"She taught me piano from third grade until I went to college, and I didn't know this, but there was a lady who was paying for my piano lessons because I didn't come from a very wealthy family at all," she said. "Growing up it was special when we got to do those types of things, but the lady had stopped paying for those lessons and my piano teacher didn't tell and taught me for probably seven years without payment," Moss said.

"Music comes naturally, and I love it so much, so I decided to major in it so I got a full ride to UCA, so I went four years there and I've been teaching ever since," she said. "I've taught in several different districts just by life changes, so I've never really had to leave somewhere because I didn't like it," she said.

Moss began teaching in 2006 and has taught in West Memphis, Springdale, Prairie Grove and now Hot Springs.

"I think that's kind of made me who I am as a music teacher, too ... because I've taught basically all backgrounds that you can imagine in Arkansas," she said.

Moss currently teaches music, choir, and theater. She has taught grades K-12 but said her favorite grade range to teach is middle school.

"I like the gap, just how they learn," she said. "My day to day I teach a lot of music, and in one day I will see probably 400 kids a day, which is a lot. I love what I do because I get to hang out with kids and be passionate about music. Who doesn't love music? That's what I tell them all the time: You might not love what we're doing here, but I know you love music and I will find a way. If it's not reading it, if it's playing it, we will find a way. I will find something you love about it."

Moss said it is hard to pinpoint her favorite part of her job, but one of her favorite parts is simply making music with kids.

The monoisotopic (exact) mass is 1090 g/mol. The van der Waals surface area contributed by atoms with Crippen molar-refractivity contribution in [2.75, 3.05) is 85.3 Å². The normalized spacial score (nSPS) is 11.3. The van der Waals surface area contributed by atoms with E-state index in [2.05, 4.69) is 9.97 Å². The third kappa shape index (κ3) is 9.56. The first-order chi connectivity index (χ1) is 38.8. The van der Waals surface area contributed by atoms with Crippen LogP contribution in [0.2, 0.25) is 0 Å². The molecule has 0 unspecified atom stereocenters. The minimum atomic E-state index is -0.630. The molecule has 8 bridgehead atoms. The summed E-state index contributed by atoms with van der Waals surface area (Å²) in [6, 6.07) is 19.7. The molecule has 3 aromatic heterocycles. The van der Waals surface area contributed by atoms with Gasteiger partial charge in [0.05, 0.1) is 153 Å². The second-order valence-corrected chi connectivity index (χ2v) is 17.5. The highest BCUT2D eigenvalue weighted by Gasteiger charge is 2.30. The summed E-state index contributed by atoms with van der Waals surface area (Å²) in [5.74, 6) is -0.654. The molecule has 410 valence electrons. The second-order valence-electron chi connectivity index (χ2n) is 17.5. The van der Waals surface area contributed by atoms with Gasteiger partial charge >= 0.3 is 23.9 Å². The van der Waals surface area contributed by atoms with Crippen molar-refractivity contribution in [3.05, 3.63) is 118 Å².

"When I was younger everyone did piano lessons or guitar lessons or you did private lessons on top of whatever you did at school, and I think we've gotten away from that a little bit, so the only chance these kids have to participate at music is at school," she said. "I just like those 'aha' moments of that spark of life because we don't really communicate face-to-face anymore and music is a really good way to do that, so probably just working with the kids and seeing them light up."

Moss said music is life.

Amber Moss rehearses a scene from the Pocket Community Theatre's production of "Chicago." - Photo by Grace Brown of the Sentinel-Record.
Amber Moss rehearses a scene from the Pocket Community Theatre's production of "Chicago." - Photo by Grace Brown of the Sentinel-Record.

"If you really pour down into the depths of it, there's always a beat just like there's a heartbeat in your soul," she said. "Everybody loves it, so for someone to be like 'Oh, I don't like music,' they're not telling the truth."

Moss said her "stellar musician" husband is one of her motivations, but other people's success is her main motivator.

"I want to empower people," she said. "I really like to pour into others, and I know that's probably not the norm, but other people are what motivate me, and when other people are successful, that's what makes me thrive."

The 2020 Grammy Awards will be Jan. 26.

"I think that it's really cool to just be a semifinalist because out of almost 4,000 people that were nominated I'm in the top 25," she said. "So I think even being here I'm super, super humbled and freaked out because I'm like 'this is amazing.' Even without the Grammy right now I'm stoked."

If Moss wins the competition she will be taken to the award show to receive the award and she will get to spend five days in Los Angeles.

"For any music person, a Grammy is like the epitome of your success," she said. "To have that would be unreal, and even when I talk out loud I think 'there's no way.' The top 25 is good, but people keep saying 'Oh we just have a feeling, it's going to be you.' Which would be crazy, that a girl from Arkansas walked into LA and said 'Hey.'"

Go Magazine on 12/15/2019

Print Headline: Amber Moss Top-notch music educator and Grammy contender